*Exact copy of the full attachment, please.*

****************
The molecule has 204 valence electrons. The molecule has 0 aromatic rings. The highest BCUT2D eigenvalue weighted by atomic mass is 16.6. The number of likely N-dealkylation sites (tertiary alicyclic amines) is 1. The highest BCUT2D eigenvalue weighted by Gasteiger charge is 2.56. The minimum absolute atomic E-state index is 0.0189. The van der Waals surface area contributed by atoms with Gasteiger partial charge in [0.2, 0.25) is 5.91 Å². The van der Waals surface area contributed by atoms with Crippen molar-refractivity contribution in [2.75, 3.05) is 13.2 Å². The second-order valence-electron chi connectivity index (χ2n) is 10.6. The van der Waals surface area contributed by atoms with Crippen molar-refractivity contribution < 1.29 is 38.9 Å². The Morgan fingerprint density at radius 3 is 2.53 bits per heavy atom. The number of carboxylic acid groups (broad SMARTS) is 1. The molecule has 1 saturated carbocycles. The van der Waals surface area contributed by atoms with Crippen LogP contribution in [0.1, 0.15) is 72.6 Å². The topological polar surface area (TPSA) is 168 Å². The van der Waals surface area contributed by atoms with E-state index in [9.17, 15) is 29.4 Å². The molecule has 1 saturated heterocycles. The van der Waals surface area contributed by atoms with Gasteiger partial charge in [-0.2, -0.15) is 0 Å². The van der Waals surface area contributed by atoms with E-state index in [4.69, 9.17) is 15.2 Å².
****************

The molecule has 204 valence electrons. The molecule has 0 aromatic rings. The highest BCUT2D eigenvalue weighted by atomic mass is 16.6. The number of likely N-dealkylation sites (tertiary alicyclic amines) is 1. The highest BCUT2D eigenvalue weighted by Gasteiger charge is 2.56. The minimum absolute atomic E-state index is 0.0189. The van der Waals surface area contributed by atoms with Gasteiger partial charge in [0.2, 0.25) is 5.91 Å². The van der Waals surface area contributed by atoms with Crippen molar-refractivity contribution in [2.75, 3.05) is 13.2 Å². The second-order valence-electron chi connectivity index (χ2n) is 10.6. The van der Waals surface area contributed by atoms with Crippen molar-refractivity contribution < 1.29 is 38.9 Å². The Morgan fingerprint density at radius 3 is 2.53 bits per heavy atom. The number of carboxylic acid groups (broad SMARTS) is 1. The molecule has 1 saturated carbocycles. The van der Waals surface area contributed by atoms with Crippen LogP contribution in [0.1, 0.15) is 72.6 Å². The topological polar surface area (TPSA) is 168 Å². The van der Waals surface area contributed by atoms with E-state index in [9.17, 15) is 29.4 Å². The molecule has 1 saturated heterocycles. The van der Waals surface area contributed by atoms with Gasteiger partial charge in [-0.2, -0.15) is 0 Å². The van der Waals surface area contributed by atoms with E-state index in [4.69, 9.17) is 15.2 Å².